Overall | Nico: Above the Law (1988) | Hard to Kill (1990) | Out for Justice (1991) | Under Siege (1992)

Steven Seagal Collection 1988-1992 (1988)

Steven Seagal Collection 1988-1992 (1988)

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Released 13-Nov-2002

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Overall Package

    The blandly-named Steven Seagal Collection 1988-1992, as its name pretty much spells out, is a box set compilation of Steven Seagal movies, specifically Nico: Above The Law, Hard To Kill, Out For Justice, and the unexpectedly rather good Under Siege. The discs presented in this gatefold package with a slipcase cover are identical to those currently available separately, but priced at a discount to the individual movies. Buying each movie separately (at $24.95 each) would set you back $99.80, but this box set is available for $79.95.

    Included in the box set is a token booklet which essentially reproduces the chapter listings and back covers of the previously released DVDs. About the only other difference with this box set is that the first two discs are now picture discs, but the content and mastering of the discs remain identical to the previous releases.

    Is this box set worth it? If you are a Seagal fan, then you don't need me to tell you that it is good value for money. If you're not a fan, then you're probably not even reading this review. Having said that, there is something to be said about Seagal movies: they don't promise anything they don't deliver. If you want mindless action, with Seagal kicking bad guy butt into the middle of tomorrow, then this might just be right up your alley.

Ratings (out of 5)

Video
Audio
Extras
Plot
Overall

© Michael Demtschyna (read my bio)
Saturday, November 30, 2002
Other Reviews NONE
Comments (Add) NONE
Overall | Nico: Above the Law (1988) | Hard to Kill (1990) | Out for Justice (1991) | Under Siege (1992)

Nico: Above the Law (1988)

Nico: Above the Law (1988)

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Released 11-Jun-1999

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Details At A Glance

General Extras
Category Action None
Rating Rated MA
Year Of Production 1988
Running Time 95:10
RSDL / Flipper No/No Cast & Crew
Start Up Programme
Region Coding 2,4 Directed By Andrew Davis
Studio
Distributor

Warner Home Video
Starring Steven Seagal
Pam Grier
Sharon Stone
aniel Faraldo
Henry Silva
Case Amaray-Transparent
RPI $24.95 Music David Frank


Video Audio
Pan & Scan/Full Frame None English Dolby Digital 5.1 (384Kb/s)
French Dolby Digital 5.1 (384Kb/s)
Italian Dolby Digital 5.1 (384Kb/s)
Widescreen Aspect Ratio 1.78:1
16x9 Enhancement
16x9 Enhanced
Video Format 576i (PAL)
Original Aspect Ratio 1.85:1 Miscellaneous
Jacket Pictures No
Subtitles English
French
Italian
Dutch
Arabic
Spanish
Portuguese
English for the Hearing Impaired
Italian for the Hearing Impaired
Smoking Yes
Annoying Product Placement No
Action In or After Credits No

NOTE: The Profanity Filter is ON. Turn it off here.

Plot Synopsis

    Once again delving into the back catalogue of Warners releases that have escaped our reviewers' scrutiny, we unfortunately dig out of my collection a rather early - well actually the earliest - Steven Seagal film. Now, don't get me wrong, I quite enjoy his movies. At least you know that you can check your brain at the door, spread a sheet across the floor in front of the television and gather several large tubs of popcorn in readiness for the evening's viewing. Why the sheet? Because it makes it easier to clean up the mess made when you throw the popcorn at the screen in response to each ludicrous and/or inane piece of dialogue, each blatant plot canyon and each ridiculous and heavily-outnumbered fight sequence which he of course always wins, usually without a d*** scratch. As ever in a Steven Seagal film, all of these things and more are in absolute abundance here. But really, the lack of substance or variety to his films is almost as appalling as Jean Claude Van Damme's - and rather worryingly these two probably have the largest number of their films on Region 4 DVDs. I mean, pick any film and you have basically seen them all.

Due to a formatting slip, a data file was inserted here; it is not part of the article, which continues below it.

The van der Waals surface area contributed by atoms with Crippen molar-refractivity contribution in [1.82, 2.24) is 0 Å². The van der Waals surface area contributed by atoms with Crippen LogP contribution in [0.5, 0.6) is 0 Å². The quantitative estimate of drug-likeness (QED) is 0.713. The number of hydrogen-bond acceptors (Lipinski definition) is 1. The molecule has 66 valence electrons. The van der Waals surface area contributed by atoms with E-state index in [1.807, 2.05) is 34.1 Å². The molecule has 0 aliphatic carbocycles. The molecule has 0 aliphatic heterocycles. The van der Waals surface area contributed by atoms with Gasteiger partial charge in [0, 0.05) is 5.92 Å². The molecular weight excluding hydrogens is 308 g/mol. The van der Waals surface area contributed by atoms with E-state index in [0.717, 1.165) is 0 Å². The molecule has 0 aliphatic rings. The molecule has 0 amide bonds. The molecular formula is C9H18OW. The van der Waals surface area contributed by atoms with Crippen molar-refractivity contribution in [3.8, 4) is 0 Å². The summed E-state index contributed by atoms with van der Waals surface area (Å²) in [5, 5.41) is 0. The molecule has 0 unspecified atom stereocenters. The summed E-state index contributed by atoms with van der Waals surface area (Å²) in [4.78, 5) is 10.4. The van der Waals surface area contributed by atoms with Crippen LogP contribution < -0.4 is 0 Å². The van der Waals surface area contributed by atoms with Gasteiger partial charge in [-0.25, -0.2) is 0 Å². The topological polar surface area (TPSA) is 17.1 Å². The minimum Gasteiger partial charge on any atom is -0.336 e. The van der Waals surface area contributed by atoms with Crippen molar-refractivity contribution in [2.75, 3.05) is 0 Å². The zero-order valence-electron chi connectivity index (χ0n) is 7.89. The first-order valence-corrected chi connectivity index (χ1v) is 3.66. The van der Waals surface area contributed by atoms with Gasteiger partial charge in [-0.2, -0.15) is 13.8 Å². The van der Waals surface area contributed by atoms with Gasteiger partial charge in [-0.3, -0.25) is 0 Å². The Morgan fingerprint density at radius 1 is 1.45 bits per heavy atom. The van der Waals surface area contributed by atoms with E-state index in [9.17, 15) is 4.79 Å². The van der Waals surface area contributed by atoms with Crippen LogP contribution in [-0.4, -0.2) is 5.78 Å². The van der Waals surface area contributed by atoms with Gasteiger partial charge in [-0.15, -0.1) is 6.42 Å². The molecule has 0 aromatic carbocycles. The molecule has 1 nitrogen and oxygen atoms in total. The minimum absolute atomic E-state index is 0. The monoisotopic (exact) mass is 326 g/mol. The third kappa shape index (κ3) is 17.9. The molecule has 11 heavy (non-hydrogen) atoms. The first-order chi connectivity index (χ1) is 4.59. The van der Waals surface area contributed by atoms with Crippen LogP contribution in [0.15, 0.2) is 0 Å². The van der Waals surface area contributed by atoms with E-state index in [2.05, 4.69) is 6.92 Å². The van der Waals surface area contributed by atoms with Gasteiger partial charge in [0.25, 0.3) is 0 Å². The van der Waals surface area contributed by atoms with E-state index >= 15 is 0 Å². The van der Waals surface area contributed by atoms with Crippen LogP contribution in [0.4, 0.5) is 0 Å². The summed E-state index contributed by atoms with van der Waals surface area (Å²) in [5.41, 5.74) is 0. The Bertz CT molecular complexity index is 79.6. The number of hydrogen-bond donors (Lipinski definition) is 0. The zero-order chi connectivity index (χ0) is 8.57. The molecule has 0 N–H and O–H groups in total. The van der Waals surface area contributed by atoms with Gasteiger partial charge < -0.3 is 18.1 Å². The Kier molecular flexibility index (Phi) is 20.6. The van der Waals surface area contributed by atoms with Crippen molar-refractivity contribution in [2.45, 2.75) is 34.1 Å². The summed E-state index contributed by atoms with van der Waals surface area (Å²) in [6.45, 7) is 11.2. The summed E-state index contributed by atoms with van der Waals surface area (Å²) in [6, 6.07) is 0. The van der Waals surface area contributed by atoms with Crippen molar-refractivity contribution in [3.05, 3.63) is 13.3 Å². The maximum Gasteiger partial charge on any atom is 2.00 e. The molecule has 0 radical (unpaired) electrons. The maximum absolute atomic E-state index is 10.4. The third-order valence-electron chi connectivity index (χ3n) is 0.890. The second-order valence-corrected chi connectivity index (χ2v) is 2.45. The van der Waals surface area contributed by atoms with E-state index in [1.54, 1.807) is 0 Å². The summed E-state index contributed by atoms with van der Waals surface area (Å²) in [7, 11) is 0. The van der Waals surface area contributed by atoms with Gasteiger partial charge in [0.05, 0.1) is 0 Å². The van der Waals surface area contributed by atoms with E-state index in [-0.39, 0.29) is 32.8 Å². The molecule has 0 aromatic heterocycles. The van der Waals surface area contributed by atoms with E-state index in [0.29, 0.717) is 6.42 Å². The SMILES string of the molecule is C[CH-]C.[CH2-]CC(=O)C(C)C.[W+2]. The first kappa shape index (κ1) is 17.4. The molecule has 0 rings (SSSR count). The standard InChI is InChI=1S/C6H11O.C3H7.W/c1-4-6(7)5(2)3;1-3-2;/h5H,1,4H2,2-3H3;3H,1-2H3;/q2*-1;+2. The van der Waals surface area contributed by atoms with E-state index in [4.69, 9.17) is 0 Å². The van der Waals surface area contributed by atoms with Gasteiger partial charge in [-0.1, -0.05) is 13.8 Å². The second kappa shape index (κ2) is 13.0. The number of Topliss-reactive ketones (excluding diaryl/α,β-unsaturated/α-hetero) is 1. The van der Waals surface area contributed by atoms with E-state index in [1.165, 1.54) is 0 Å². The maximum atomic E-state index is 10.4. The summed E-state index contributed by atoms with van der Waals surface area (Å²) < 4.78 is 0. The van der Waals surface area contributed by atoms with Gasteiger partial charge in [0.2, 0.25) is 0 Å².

This incarnation starts in 1973 with Nico Toscani (Steven Seagal) having been recruited into The Company (otherwise known as the CIA) to engage in covert operations in Vietnam and Cambodia. Following a rather inconsiderate disagreement with Zagon (Henry Silva) over the fact that he seems to be using the CIA as a cover for his personal drug-dealing activities, Nico departs the CIA. Jump forward to Chicago, 1988 and Nico is now married to Sara (Sharon Stone) and working for the Chicago Police Department with his partner Delores Jackson (Pam Grier). As an aside here, I guess that the whole "thing" about the CIA operating outside the law and financing its activities from drug money have been done to death, but will we ever know the truth? Anyway, basically the whole film is about the efforts of Nico to expose the corruption of his former employer and bring to justice the bad guys. Ummm, where have I read this plot before? Along the way we get ample opportunity for all the clichéd bad guys, the usual spate of ludicrous fight scenes, and generally good triumphing over evil.

    Well, no one ever accused any Steven Seagal movie of being original and in that respect the only original thing about this film is the fact that it is the first Steven Seagal take on the clichéd corrupt cop routine. Obviously, he cannot act to save his life and so just plays himself, which is not too bad an idea as it is claimed to be an almost autobiographical film - although his alleged involvement with the CIA remains unsubstantiated at this time. Pam Grier was obviously brought in as the serious actor to lend some credence to the film, but she ends up being almost as bad as everyone else - although with the dialogue on offer here it is little wonder. Sharon Stone looks quite plain (well at least as plain as she can look) but at least is worthwhile looking at - even though her acting ability is not especially wondrous either. As for the rest? Forget it. They can be summed up as a bunch of hacks trying to act and failing quite miserably at it. Surprisingly, someone actually owned up to directing this piece of rubbish and his name is Andrew Davis - but since he was also the producer along with Steven Seagal, I suppose he could hardly be held blameless in any form anyway.